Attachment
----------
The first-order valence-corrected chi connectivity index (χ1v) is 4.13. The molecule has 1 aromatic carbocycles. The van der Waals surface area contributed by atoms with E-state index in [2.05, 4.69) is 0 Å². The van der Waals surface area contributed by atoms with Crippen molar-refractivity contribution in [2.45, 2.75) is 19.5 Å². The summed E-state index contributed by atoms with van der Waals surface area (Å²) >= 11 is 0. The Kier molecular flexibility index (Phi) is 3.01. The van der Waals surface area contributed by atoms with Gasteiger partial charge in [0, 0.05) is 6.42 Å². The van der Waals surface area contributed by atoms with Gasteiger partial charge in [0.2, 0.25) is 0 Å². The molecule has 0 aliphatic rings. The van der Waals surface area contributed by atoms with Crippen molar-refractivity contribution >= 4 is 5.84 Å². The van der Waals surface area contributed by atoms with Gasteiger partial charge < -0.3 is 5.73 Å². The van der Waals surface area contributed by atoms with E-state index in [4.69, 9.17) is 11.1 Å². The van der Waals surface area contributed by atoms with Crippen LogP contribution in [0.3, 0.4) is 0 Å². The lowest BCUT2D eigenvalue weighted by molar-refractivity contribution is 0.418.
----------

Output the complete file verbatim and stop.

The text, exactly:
The first-order valence-corrected chi connectivity index (χ1v) is 4.13. The molecule has 1 aromatic carbocycles. The van der Waals surface area contributed by atoms with E-state index in [2.05, 4.69) is 0 Å². The van der Waals surface area contributed by atoms with Crippen molar-refractivity contribution in [2.45, 2.75) is 19.5 Å². The summed E-state index contributed by atoms with van der Waals surface area (Å²) >= 11 is 0. The Kier molecular flexibility index (Phi) is 3.01. The van der Waals surface area contributed by atoms with Gasteiger partial charge in [0, 0.05) is 6.42 Å². The van der Waals surface area contributed by atoms with Gasteiger partial charge in [0.2, 0.25) is 0 Å². The molecule has 0 aliphatic rings. The van der Waals surface area contributed by atoms with Crippen molar-refractivity contribution >= 4 is 5.84 Å². The van der Waals surface area contributed by atoms with Gasteiger partial charge < -0.3 is 5.73 Å². The van der Waals surface area contributed by atoms with E-state index in [4.69, 9.17) is 11.1 Å². The van der Waals surface area contributed by atoms with Crippen LogP contribution in [0.3, 0.4) is 0 Å². The lowest BCUT2D eigenvalue weighted by molar-refractivity contribution is 0.418.